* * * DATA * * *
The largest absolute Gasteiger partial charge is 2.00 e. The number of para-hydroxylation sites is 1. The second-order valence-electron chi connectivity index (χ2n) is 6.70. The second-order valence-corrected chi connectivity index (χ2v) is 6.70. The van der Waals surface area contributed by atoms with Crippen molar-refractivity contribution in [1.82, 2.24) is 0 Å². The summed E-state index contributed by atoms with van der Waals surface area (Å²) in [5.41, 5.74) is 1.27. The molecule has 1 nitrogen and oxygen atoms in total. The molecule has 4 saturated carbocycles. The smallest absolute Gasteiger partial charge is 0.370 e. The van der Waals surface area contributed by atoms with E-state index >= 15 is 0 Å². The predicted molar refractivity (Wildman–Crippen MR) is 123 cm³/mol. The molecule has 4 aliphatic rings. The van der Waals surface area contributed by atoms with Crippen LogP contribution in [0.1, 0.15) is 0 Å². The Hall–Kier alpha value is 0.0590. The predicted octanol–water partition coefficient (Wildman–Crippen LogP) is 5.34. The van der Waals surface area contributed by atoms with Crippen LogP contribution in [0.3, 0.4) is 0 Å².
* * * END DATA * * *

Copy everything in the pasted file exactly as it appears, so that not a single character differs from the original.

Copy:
The largest absolute Gasteiger partial charge is 2.00 e. The number of para-hydroxylation sites is 1. The second-order valence-electron chi connectivity index (χ2n) is 6.70. The second-order valence-corrected chi connectivity index (χ2v) is 6.70. The van der Waals surface area contributed by atoms with Crippen molar-refractivity contribution in [1.82, 2.24) is 0 Å². The summed E-state index contributed by atoms with van der Waals surface area (Å²) in [5.41, 5.74) is 1.27. The molecule has 1 nitrogen and oxygen atoms in total. The molecule has 4 saturated carbocycles. The smallest absolute Gasteiger partial charge is 0.370 e. The van der Waals surface area contributed by atoms with E-state index >= 15 is 0 Å². The predicted molar refractivity (Wildman–Crippen MR) is 123 cm³/mol. The molecule has 4 aliphatic rings. The van der Waals surface area contributed by atoms with Crippen LogP contribution in [0.1, 0.15) is 0 Å². The Hall–Kier alpha value is 0.0590. The predicted octanol–water partition coefficient (Wildman–Crippen LogP) is 5.34. The van der Waals surface area contributed by atoms with Crippen LogP contribution in [0.3, 0.4) is 0 Å².